Raynauds

Is your poor circulation due to Raynaud’s?

Is your poor circulation due to Raynaud’s?

Roughly 10 million people in the UK suffer from a poor circulation condition called Raynaud’s phenomenon. It’s caused by an imbalance inside the small blood vessels – normally in the hands and feet – and can have a huge impact on keeping them warm in the colder months.

What is Raynaud’s?

The poor circulation condition, or phenomenon, causes the smaller blood vessels in the extremities, such as fingers, toes, nose and ears, to restrict in response to the cold or stress. When this happens, it can turn the skin white, then blue from lack of oxygen normally supplied by the blood, and then red as blood flows back in. It can be very painful, and suffers may also feel tingling or numbness.

Women tend to suffer more than men, so hormones may play a role, but there could also be a genetic disposition to develop Raynaud’s. Most sufferers have primary Raynaud’s, which happens in response to your hands and feet getting too cold. The other, rarer, type is secondary Raynaud’s, which can be linked to other conditions such as rheumatoid-arthritis or scleroderma.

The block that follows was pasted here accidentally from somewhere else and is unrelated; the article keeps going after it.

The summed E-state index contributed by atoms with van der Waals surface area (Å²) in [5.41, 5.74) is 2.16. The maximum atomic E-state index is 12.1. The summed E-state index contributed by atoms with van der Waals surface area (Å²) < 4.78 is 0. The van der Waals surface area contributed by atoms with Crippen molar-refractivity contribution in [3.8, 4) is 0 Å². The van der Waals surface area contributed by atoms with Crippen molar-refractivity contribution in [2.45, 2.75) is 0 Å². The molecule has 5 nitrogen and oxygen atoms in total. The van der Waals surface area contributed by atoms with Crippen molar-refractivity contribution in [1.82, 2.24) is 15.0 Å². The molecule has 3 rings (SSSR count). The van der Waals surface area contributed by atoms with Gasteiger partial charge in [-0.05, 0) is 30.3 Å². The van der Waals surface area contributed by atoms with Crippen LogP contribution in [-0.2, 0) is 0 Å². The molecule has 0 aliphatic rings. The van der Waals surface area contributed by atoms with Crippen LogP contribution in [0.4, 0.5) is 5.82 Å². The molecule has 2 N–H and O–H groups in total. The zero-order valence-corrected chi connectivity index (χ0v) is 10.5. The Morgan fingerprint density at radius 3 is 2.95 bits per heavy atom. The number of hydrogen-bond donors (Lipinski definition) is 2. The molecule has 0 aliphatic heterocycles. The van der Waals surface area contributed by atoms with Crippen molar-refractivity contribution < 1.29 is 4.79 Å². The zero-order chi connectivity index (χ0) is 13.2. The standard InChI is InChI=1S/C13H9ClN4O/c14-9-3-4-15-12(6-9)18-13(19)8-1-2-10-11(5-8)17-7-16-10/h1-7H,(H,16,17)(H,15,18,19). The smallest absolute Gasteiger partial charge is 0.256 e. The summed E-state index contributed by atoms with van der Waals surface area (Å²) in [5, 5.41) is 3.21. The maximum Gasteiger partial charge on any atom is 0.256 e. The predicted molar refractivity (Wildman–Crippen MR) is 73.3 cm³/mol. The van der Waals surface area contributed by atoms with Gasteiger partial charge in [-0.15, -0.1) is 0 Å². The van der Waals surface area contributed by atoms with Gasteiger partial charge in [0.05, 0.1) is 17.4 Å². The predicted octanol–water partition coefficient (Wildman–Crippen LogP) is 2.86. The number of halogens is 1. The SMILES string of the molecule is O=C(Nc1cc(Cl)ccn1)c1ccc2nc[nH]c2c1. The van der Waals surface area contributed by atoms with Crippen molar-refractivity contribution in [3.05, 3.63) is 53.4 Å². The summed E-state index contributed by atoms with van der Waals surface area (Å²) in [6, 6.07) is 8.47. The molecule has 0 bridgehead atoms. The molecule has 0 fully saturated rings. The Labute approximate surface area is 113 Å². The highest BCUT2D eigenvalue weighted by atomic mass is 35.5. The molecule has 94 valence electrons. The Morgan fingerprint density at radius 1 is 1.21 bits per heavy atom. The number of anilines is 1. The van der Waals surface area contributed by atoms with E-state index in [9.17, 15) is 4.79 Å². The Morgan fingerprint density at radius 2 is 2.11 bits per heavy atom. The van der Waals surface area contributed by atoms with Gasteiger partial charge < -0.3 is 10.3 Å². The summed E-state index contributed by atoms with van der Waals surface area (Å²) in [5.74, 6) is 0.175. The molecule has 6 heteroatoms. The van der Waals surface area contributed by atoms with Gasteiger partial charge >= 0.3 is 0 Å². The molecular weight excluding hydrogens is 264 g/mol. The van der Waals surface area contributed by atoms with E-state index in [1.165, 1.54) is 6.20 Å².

Temperature changes may cause more problems than simply being out in the cold – going from a warm lounge out to a chilly hallway, for example. Stress can also be a culprit, as stress naturally causes blood vessels to narrow. This response is exaggerated in people with Raynaud’s.

What happens during a Raynaud’s attack?

Your hands may become extremely cold and feel like they’re being plunged into the bottom of a freezer. Basic activities – such as picking up coins, washing, dressing, and cutting food – can be difficult. Attacks can last from a few minutes to half an hour or more, and the frequency varies from person to person and on the severity of the phenomenon.

Managing Raynaud’s

Raynaud’s may improve naturally over time, but managing the condition means taking steps to prevent an attack. Avoiding exposure to cold is key, but this may not always be possible. Wear gloves to keep your hands warm – not just in winter if you really suffer – and try to avoid putting your hands in water; if it’s not the right temperature, it could trigger an attack.

Some sufferers may need prescription medication to open up the blood vessels, but natural remedies could also be effective. Taking vitamins A and C may help prevent damage to blood vessels, while ginkgo biloba has the most research on it – there’s evidence it can help reduce the number of Raynaud’s attacks.

Finally, try to have at least one hot meal a day and avoid going too long without food. Caffeine can make symptoms worse, so try cutting it out of your diet and replacing it with warming herbal teas instead.

This article has been adapted from longer features appearing in Healthy, the Holland & Barrett magazine. Advice is for information only and should not replace medical care. Please check with your GP before trying any remedies.

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